The weak macroeconomic performance in the Eurozone, particularly in Germany where inflation is at 1 per cent, prompted a debate about the risk of deflation and the appropriateness of the target of less than 2 per cent. The reference to 2 per cent is not uncommon (it was Germany's implicit target and it has been chosen by several inflation targeting central banks). It is intended to target price stability while allowing a low level of inflation that can facilitate relative price adjustments when there are downward price rigidities. The ECB did not clearly state whether there was a lower limit on its target, even though, in its definition of price stability, the ECB refers to "a year-on-year increase" which de facto excludes negative inflation. Furthermore, another difficulty for the ECB comes from the dispersion of inflation rates in the Eurozone. While the ECB is in charge of maintaining price stability in the whole Eurozone, low inflation (on average in the zone) coupled with a wide spread could push some members into deflation.

  The ECB attempted to address this issue by refining its definition of price stability as "an inflation rate close to 2 per cent but below". It indicates that it does not favour inflation falling too low in any member state. (It must also be recalled that the current weak activity has other causes that monetary policy cannot solve.)


  Regarding the structure of the ECB, UNICE does not have a strong view on all the detailed questions. Nevertheless, three principles should be applied. Firstly, the ECB's decisions must be taken in the interest of the Eurozone as a whole. Secondly, the decision-making process must be efficient and transparent. Thirdly, the ECB's independence must be preserved.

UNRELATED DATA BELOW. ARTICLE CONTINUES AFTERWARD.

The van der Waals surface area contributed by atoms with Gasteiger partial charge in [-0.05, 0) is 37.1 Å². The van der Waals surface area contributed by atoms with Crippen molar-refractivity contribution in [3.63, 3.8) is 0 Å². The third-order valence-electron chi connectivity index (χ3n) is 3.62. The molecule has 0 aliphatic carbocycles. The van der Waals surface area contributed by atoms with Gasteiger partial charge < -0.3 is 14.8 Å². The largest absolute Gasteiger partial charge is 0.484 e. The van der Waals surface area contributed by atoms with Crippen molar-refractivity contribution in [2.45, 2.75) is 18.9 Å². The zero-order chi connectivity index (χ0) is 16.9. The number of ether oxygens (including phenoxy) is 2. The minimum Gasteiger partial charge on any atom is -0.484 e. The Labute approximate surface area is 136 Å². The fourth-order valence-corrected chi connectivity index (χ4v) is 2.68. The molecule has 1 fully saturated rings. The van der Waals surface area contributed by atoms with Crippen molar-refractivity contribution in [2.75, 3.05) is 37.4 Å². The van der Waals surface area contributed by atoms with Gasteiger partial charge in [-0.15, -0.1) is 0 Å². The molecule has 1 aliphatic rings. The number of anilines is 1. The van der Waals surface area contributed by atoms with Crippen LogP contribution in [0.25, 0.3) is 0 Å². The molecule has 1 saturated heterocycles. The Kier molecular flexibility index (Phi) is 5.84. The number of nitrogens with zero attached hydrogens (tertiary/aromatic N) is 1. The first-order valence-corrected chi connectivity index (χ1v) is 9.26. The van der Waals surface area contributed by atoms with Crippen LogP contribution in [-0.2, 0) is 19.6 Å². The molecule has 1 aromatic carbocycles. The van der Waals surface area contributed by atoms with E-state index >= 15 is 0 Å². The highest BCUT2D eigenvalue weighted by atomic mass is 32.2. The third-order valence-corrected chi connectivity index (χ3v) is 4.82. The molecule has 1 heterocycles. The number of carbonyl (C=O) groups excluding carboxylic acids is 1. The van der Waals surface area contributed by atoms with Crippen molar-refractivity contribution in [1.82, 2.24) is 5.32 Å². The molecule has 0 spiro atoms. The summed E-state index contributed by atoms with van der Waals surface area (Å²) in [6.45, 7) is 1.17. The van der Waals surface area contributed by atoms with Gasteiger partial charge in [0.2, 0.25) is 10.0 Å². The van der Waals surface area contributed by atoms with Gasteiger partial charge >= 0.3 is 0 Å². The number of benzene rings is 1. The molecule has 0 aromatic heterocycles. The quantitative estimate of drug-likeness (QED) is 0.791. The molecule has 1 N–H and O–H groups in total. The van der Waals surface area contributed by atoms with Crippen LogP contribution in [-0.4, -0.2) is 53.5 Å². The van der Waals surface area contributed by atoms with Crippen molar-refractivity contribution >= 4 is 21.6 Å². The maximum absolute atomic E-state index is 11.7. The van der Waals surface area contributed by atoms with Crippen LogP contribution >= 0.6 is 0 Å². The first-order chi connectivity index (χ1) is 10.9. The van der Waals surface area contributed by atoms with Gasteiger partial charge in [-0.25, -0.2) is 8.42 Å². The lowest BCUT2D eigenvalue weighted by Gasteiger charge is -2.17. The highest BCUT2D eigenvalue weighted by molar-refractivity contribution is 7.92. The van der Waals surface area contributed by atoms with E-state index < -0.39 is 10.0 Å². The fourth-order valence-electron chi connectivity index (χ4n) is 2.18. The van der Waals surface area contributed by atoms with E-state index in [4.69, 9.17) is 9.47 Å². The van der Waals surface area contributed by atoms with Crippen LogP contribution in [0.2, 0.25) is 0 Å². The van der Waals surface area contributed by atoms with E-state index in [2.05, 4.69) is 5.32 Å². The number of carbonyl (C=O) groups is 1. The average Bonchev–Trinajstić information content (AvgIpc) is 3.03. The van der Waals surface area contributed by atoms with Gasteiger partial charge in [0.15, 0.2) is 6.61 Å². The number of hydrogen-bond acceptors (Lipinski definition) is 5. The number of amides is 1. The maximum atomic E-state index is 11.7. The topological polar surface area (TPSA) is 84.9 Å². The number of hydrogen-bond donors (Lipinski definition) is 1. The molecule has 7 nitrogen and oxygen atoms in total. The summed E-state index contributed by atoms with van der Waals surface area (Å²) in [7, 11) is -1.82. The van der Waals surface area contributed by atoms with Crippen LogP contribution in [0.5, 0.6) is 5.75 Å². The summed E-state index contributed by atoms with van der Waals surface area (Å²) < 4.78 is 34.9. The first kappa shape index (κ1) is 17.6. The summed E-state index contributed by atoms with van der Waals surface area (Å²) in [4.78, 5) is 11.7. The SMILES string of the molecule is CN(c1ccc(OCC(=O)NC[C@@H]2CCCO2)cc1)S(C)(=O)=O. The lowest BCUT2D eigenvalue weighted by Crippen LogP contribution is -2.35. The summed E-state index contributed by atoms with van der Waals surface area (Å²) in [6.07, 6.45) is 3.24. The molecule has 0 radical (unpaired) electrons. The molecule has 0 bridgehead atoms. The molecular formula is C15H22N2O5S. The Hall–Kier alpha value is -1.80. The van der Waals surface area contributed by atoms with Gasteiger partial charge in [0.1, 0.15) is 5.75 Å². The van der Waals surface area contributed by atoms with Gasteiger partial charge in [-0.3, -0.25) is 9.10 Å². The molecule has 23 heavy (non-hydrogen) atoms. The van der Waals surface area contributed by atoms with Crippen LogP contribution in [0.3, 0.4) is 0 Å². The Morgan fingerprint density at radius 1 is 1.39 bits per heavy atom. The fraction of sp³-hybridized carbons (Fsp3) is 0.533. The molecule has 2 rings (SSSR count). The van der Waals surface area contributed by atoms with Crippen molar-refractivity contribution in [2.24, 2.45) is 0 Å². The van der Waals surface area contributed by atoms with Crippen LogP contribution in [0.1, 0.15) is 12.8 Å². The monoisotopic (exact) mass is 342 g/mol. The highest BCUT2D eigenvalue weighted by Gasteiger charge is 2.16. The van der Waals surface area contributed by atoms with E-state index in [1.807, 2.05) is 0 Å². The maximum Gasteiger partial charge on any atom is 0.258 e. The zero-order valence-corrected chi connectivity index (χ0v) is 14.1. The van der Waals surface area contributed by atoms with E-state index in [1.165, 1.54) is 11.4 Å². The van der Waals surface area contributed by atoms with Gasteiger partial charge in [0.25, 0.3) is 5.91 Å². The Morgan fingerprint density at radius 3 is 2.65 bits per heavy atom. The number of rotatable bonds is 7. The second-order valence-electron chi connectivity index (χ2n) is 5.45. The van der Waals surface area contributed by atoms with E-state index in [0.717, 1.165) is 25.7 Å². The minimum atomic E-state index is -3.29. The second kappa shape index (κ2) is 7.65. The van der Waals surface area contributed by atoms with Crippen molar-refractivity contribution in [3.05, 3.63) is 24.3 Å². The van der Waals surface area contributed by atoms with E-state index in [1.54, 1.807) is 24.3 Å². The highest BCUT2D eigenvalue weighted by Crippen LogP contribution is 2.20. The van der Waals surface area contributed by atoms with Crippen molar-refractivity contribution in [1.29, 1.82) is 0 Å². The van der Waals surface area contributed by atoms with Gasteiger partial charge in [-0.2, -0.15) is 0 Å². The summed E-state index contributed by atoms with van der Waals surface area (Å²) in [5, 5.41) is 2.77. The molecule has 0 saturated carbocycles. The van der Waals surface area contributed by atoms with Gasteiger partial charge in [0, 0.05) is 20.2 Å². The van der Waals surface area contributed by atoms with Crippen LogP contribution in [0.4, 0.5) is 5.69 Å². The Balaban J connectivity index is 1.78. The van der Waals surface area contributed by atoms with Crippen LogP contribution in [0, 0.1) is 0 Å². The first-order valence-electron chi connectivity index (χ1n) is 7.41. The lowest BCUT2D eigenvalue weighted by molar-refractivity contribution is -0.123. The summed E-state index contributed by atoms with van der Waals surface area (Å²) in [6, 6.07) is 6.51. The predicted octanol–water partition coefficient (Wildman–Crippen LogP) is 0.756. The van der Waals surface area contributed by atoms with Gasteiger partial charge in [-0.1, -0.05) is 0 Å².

From these principles, we can draw the following positions.

  For efficiency reasons, we support the decision to limit the number of voting members in the governing council. As long as a rotation scheme can ensure that all sensitivities are represented, the Council is expected to take its decisions in the interest of the Eurozone as a whole and therefore it should not be a problem if not all members can vote at one time.

  Transparency is very important both for the efficiency and for the accountability of the ECB. In our view, transparency means a clear effort at explanation of the rationale of ECB's decision. In that regard the two-pillar strategy requires the ECB to provide a more in-depth and comprehensive analysis than inflation targeting.

  On the other hand, we do not favour the publication of the votes of individual members. Such a publication could put undue pressure on some individual members in their own countries, particularly if there were a conflict between the country's immediate interest and the Eurozone's interest.

  The ECB's independence is one key pillar of the EMU. Hence, this independence must be preserved and the ECB must continue to set the operational definition of price stability. There are several fora (including the Macroeconomic Dialogue involving social partners) where the ECB can explain its policy and listen to various stakeholders' remarks, suggestions and even criticisms. The flexible way in which the ECB strategy has been applied suggests that the ECB was able to listen and to adapt without going through a dramatic change that could entail credibility costs, which could be particularly high if it were made in a tense situation.

11 June 2003